Yemen gives tourism the nod

One country looks on as tourism in the Gulf explodes.

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By  John Irish Published  October 9, 2003

Like an ageing footballer heading for Qatar, Yemen began plotting its return to the tourism trail last month by staging a two-day conference analysing the country's travel sector.

The agenda focused on restoring confidence in the country's hospitality sector by looking at administrative, security and travel issues, while establishing the best way to promote the land of the Queen of Sheba in the coming months.

While neighbouring countries talk of cooperation, joint visas and large-scale tourism development, Yemen has found it tough going, partly due to its status in the global media as a haven for suspected terrorist organisations. Additionally, since 1998 tourists have become more wary following a string of kidnappings that culminated in the death of four foreigners in Abyan that year.

However, speaking to the London-based Al Hayat newspaper Khaled Al Roweishan, Yemen's tourism and culture minister said that he expected the state to enter a new phase in the coming years citing a rise in inbound tourism from the Arab World and the Arabian Peninsula as a positive sign.

According to the most recent available government statistics the number of visitors to Yemen in 2001 exceeded 75,500, spending a total of US $38 million, an increase of 4% on 2000. Of that number 45.9% came from the Middle East while 35.6% made the trip from Europe. 19% of the total number of visitors came from neighbouring Saudi Arabia.

Nevertheless, after recovering tentatively from the negative press emanating from kidnappings, the US' war on terror and the conflict in Iraq has made it harder to attract tourists.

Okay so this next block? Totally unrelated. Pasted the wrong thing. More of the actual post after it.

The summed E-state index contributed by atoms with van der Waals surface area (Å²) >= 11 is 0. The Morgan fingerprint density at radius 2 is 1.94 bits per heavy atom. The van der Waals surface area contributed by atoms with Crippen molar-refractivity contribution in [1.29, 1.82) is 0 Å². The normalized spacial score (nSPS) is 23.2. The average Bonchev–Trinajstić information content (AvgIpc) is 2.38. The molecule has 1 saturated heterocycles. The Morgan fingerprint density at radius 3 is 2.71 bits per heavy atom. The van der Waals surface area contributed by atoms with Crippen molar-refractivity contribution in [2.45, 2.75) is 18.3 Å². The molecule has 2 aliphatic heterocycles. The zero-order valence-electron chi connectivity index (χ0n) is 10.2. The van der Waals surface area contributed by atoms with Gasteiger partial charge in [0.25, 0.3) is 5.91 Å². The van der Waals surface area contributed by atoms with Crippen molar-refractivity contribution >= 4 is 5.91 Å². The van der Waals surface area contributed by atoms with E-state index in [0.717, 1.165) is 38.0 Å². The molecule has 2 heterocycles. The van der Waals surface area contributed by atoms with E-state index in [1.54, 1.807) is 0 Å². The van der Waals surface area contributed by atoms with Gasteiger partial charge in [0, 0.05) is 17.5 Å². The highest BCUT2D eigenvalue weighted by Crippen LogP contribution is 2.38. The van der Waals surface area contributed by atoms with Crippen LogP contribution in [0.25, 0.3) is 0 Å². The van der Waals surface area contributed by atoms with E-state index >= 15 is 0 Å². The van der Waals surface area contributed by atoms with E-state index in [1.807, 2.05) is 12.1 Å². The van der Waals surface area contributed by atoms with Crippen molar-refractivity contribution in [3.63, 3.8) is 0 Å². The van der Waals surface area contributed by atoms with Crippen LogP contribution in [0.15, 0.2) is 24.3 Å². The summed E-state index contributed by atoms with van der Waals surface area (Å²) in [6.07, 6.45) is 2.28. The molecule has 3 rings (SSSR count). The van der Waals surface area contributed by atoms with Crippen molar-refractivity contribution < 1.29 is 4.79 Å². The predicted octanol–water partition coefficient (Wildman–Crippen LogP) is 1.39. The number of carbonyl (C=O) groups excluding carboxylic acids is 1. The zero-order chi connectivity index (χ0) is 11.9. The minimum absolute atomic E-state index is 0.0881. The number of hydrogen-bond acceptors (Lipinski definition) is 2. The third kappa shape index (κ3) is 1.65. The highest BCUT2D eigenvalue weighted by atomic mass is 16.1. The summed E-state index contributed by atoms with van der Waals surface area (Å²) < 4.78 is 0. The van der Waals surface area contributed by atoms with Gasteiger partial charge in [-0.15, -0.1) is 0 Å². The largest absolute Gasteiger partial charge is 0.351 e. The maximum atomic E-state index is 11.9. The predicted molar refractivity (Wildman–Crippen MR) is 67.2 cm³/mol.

"In the last year it was very difficult, but we are seeing an increase in the business segment mainly for Sanaa and Taz," says Salah M Farajat, sales and marketing director, ACCOR Hotels, Yemen. "Occupancy rates at the Sofitel Sanaa for the year so far are at 70%, while average occupancy in the city is about 55%," he adds.

Nevertheless, the Yemeni authorities and the World Bank outlined tourism, which accounts for approximately 13% of GDP, as vital in taking Yemen up the economic table. According to the United Nations' Human Development index, Yemen ranks 144 out of 173 with illiteracy and unemployment escalating.

But there is sign of hope. Last month, Movenpick Hotels & Resorts signed a management agreement for its first property in Sanaa. ACCOR is also looking to open a hotel in Aden by 2005 and with players such as the Sheraton and Taj group already in place, the infrastructure on the ground is gradually developing. At present there are 424 hotels guaranteeing over 13,000 rooms.

Part of the new strategy will also focus on preserving historical sites, while launching new projects across the state. One such plan is an ambitious $5 million development in Aden to construct a 1324m long cable car service taking passengers to a mountain top restaurant.

"The government is beginning to control things. The media needs to control itself, then we can look to the GCC and Middle East first," he adds.

Faraj may seem overoptimistic, but one factor that backs him is a recent World Bank report. The financial organisation indicated that conditions for economic growth in Yemen were better than ever as long as the private sector leads the way in maintaining social and economic development.

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